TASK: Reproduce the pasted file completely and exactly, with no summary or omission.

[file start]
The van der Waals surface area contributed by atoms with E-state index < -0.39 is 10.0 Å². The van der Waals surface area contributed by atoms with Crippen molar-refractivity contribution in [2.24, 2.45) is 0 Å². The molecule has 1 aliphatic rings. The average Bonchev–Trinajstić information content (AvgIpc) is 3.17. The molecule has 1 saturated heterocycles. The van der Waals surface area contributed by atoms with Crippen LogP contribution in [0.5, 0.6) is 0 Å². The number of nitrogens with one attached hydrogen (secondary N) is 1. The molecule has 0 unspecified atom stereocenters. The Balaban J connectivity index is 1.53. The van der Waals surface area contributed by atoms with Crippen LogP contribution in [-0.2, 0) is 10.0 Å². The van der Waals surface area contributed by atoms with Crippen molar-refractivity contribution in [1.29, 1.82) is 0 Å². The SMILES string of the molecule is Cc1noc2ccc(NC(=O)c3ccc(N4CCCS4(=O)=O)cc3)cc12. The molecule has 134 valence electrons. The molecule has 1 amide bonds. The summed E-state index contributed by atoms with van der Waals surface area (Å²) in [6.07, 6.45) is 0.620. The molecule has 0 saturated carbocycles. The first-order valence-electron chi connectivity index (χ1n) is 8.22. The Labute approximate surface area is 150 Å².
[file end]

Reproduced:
The van der Waals surface area contributed by atoms with E-state index < -0.39 is 10.0 Å². The van der Waals surface area contributed by atoms with Crippen molar-refractivity contribution in [2.24, 2.45) is 0 Å². The molecule has 1 aliphatic rings. The average Bonchev–Trinajstić information content (AvgIpc) is 3.17. The molecule has 1 saturated heterocycles. The van der Waals surface area contributed by atoms with Crippen LogP contribution in [0.5, 0.6) is 0 Å². The number of nitrogens with one attached hydrogen (secondary N) is 1. The molecule has 0 unspecified atom stereocenters. The Balaban J connectivity index is 1.53. The van der Waals surface area contributed by atoms with Crippen LogP contribution in [-0.2, 0) is 10.0 Å². The van der Waals surface area contributed by atoms with Crippen molar-refractivity contribution in [1.29, 1.82) is 0 Å². The SMILES string of the molecule is Cc1noc2ccc(NC(=O)c3ccc(N4CCCS4(=O)=O)cc3)cc12. The molecule has 134 valence electrons. The molecule has 1 amide bonds. The summed E-state index contributed by atoms with van der Waals surface area (Å²) in [6.07, 6.45) is 0.620. The molecule has 0 saturated carbocycles. The first-order valence-electron chi connectivity index (χ1n) is 8.22. The Labute approximate surface area is 150 Å².